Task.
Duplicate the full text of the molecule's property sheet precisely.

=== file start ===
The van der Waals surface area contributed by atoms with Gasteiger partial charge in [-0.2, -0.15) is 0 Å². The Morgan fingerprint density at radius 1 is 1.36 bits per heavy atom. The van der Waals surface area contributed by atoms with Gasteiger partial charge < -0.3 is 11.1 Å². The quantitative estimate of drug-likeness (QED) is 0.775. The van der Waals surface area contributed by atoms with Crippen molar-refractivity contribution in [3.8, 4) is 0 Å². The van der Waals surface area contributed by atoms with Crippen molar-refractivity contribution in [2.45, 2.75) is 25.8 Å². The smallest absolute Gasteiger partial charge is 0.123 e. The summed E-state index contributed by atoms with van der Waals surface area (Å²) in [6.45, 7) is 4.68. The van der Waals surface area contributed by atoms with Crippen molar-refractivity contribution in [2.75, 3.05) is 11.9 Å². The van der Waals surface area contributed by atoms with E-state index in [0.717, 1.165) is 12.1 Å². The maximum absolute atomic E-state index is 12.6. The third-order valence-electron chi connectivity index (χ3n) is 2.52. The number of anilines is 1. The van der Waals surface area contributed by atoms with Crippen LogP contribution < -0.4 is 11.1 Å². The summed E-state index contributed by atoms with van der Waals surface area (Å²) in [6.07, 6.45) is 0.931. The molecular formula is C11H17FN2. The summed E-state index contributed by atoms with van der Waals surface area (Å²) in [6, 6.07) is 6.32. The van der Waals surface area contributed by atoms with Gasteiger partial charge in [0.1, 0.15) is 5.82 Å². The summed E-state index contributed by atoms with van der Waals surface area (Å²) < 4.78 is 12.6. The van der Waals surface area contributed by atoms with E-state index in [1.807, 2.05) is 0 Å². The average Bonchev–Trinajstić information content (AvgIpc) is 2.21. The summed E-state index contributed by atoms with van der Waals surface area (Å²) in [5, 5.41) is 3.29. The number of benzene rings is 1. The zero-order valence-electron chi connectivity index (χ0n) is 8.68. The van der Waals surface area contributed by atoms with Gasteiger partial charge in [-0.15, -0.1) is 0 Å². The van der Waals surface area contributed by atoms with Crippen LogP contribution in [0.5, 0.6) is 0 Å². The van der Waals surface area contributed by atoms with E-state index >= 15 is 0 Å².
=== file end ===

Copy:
The van der Waals surface area contributed by atoms with Gasteiger partial charge in [-0.2, -0.15) is 0 Å². The Morgan fingerprint density at radius 1 is 1.36 bits per heavy atom. The van der Waals surface area contributed by atoms with Gasteiger partial charge < -0.3 is 11.1 Å². The quantitative estimate of drug-likeness (QED) is 0.775. The van der Waals surface area contributed by atoms with Crippen molar-refractivity contribution in [3.8, 4) is 0 Å². The van der Waals surface area contributed by atoms with Crippen molar-refractivity contribution in [2.45, 2.75) is 25.8 Å². The smallest absolute Gasteiger partial charge is 0.123 e. The summed E-state index contributed by atoms with van der Waals surface area (Å²) in [6.45, 7) is 4.68. The van der Waals surface area contributed by atoms with Crippen molar-refractivity contribution in [2.75, 3.05) is 11.9 Å². The van der Waals surface area contributed by atoms with E-state index in [0.717, 1.165) is 12.1 Å². The maximum absolute atomic E-state index is 12.6. The third-order valence-electron chi connectivity index (χ3n) is 2.52. The number of anilines is 1. The van der Waals surface area contributed by atoms with Crippen LogP contribution < -0.4 is 11.1 Å². The summed E-state index contributed by atoms with van der Waals surface area (Å²) in [6.07, 6.45) is 0.931. The molecular formula is C11H17FN2. The summed E-state index contributed by atoms with van der Waals surface area (Å²) in [6, 6.07) is 6.32. The van der Waals surface area contributed by atoms with Gasteiger partial charge in [0.1, 0.15) is 5.82 Å². The summed E-state index contributed by atoms with van der Waals surface area (Å²) < 4.78 is 12.6. The van der Waals surface area contributed by atoms with E-state index in [1.807, 2.05) is 0 Å². The average Bonchev–Trinajstić information content (AvgIpc) is 2.21. The summed E-state index contributed by atoms with van der Waals surface area (Å²) in [5, 5.41) is 3.29. The number of benzene rings is 1. The zero-order valence-electron chi connectivity index (χ0n) is 8.68. The van der Waals surface area contributed by atoms with Gasteiger partial charge in [-0.15, -0.1) is 0 Å². The van der Waals surface area contributed by atoms with Crippen LogP contribution in [0.5, 0.6) is 0 Å². The van der Waals surface area contributed by atoms with E-state index >= 15 is 0 Å².